Optional Chaining Operator '?.'

Published July 16th, 2021 5 min read

Have you ever written code like this before?

// Let's assume, we got this from a server response
const pokemon = {
Glurak: {
favoriteTemperature: "180°C",
favoriteFood: "Pizza Diavolo",
Bisasam: {
favoriteTemperature: "26°C",
favoriteFood: "Hummus",
if (pokemon && pokemon["Mewto"] && pokemon["Mewto"].favoriteFood) {
// If you don't check whether `Mewto` exists, you
// will encounter something like this:
// TypeError: Cannot read property 'favoriteFood' of undefined

Maybe at some point you became annoyed enough to look for a better solution. Chances are, you came across lodash's (or underscore.js') popular get helper. Maybe you've even built your own lodash get equivalent.

In which case your code could look like this:

if (_.get(pokemon, "[Mewto].favoriteFood")) {

I would argue, that in most practical cases, assuming that the feed function can handle nullish values in some way, it's cool to strip down even further:

feed(_.get(pokemon, "[Mewto].favoriteFood"));
// or provide a fallback for nullish values:
feed(__.get(pokemon, "[Mewto].favoriteFood", "Pasta"));

Neat! However, if you care about website performance and bundle size, at least lodash seems like a rather heavyweight solution for such a seemingly simple task. According to bundlephobia, standalone lodash.get adds 1.8kb to your site when the dependency is minified and gzipped.

Instead, you can conveniently use the Nullish Coalescing operator (??), which has been released simultaneously and has similar adoption. No wonder, as these both operators do complement one another perfectly.

feed(pokemon["Mewto"]?.favoriteFood ?? "Pasta");

Here is a slightly longer alternative without the Nullish Coalescing Operator ??:

pokemon["Mewto"]?.favoriteFood !== undefined && pokemon["Mewto"]?.favoriteFood !== null
? pokemon["Mewto"].favoriteFood
: "Pasta",
// slightly shorter version if truthy value is good enough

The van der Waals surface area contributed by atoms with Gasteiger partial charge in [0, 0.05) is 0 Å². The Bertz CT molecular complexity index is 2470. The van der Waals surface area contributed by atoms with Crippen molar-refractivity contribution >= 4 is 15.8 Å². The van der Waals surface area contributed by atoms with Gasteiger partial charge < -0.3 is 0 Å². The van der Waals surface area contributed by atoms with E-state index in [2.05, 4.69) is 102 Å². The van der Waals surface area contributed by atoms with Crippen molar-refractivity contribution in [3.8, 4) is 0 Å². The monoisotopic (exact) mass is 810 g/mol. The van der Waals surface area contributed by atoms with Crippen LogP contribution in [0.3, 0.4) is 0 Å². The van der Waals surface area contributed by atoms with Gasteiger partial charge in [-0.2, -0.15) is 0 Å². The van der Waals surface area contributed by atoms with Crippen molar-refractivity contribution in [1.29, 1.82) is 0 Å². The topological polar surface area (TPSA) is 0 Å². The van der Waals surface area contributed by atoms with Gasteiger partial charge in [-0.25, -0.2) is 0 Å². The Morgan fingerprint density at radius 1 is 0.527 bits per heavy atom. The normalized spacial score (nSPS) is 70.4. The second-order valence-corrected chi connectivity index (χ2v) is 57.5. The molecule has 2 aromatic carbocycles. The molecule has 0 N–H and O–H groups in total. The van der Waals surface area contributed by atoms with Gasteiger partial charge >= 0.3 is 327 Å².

// (this is functionally *not* the same as the one above):
feed(pokemon["Mewto"]?.favoriteFood ? pokemon["Mewto"].favoriteFood : "Pasta");

The ?. operator allows you to safely access an object property without checking if the parent is defined. It stops the evaluation if the value before ?. is undefined or null and returns undefined.

The Optional Chaining Operator cannot be used on a non-declared root object, but can be used with an undefined root object. Hence we are declaring const pokemon before in some way:

const pokemon = { ... }

Performance-wise, it's not a big deal either way. Although the optional chaining operator performs about 200% faster against lodash.get, practically, your app would have to be written in a very uncommon way for it to make a noticable difference (that is due to the nature of the code using lodash.get or Optional Chaining).

The cooler gain happens in bundle size (and you can save a few additional characters or even lines of code vs checking vanilla / using lodash.get). Although it's just 1.8kb gzipped, if you've actively optimized your website loading speed before, you should know that it's a sweeping effort, and so saving another 1.8kb is another welcome gift.

That being said, there can be a relevant caveat in regards to bundle size, if you're using older Node.js versions or need to support a specific range of browsers. More on that a little further below.

In a perfect world we shouldn't need this kind of checks

In a perfectly coded world, we would go for the root cause of why an object property is missing and try to fix that. We would also be willing to throw errors anywhere in the application if something slipped by to handle it in a more intentional way and work towards solutions.

However, we're not living in such a world. Knowing, that network requests can fail in the most astonishing ways, we often just want to make things work. The fact, that this feature has made it into JavaScript, as well as the wide-spread usage of lodash.get is indication enough to see, that this is needed and wanted in the real world.